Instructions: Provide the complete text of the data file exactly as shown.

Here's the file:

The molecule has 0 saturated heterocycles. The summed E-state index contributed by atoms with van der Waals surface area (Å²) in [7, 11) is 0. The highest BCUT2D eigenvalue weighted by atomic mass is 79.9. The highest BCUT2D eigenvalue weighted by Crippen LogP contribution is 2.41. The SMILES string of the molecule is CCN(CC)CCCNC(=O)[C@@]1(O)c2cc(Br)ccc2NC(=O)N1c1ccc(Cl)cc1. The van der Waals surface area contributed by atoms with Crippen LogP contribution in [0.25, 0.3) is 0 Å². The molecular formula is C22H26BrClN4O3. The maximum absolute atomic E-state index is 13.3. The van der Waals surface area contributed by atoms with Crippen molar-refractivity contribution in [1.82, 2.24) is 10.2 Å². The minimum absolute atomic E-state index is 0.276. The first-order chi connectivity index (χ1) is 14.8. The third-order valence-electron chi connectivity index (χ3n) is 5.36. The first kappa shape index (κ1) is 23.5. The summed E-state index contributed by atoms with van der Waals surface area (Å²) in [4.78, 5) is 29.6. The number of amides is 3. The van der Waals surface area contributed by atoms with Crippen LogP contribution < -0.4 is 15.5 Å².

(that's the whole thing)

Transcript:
The molecule has 0 saturated heterocycles. The summed E-state index contributed by atoms with van der Waals surface area (Å²) in [7, 11) is 0. The highest BCUT2D eigenvalue weighted by atomic mass is 79.9. The highest BCUT2D eigenvalue weighted by Crippen LogP contribution is 2.41. The SMILES string of the molecule is CCN(CC)CCCNC(=O)[C@@]1(O)c2cc(Br)ccc2NC(=O)N1c1ccc(Cl)cc1. The van der Waals surface area contributed by atoms with Crippen LogP contribution in [0.25, 0.3) is 0 Å². The molecular formula is C22H26BrClN4O3. The maximum absolute atomic E-state index is 13.3. The van der Waals surface area contributed by atoms with Crippen molar-refractivity contribution in [1.82, 2.24) is 10.2 Å². The minimum absolute atomic E-state index is 0.276. The first-order chi connectivity index (χ1) is 14.8. The third-order valence-electron chi connectivity index (χ3n) is 5.36. The first kappa shape index (κ1) is 23.5. The summed E-state index contributed by atoms with van der Waals surface area (Å²) in [4.78, 5) is 29.6. The number of amides is 3. The van der Waals surface area contributed by atoms with Crippen LogP contribution < -0.4 is 15.5 Å².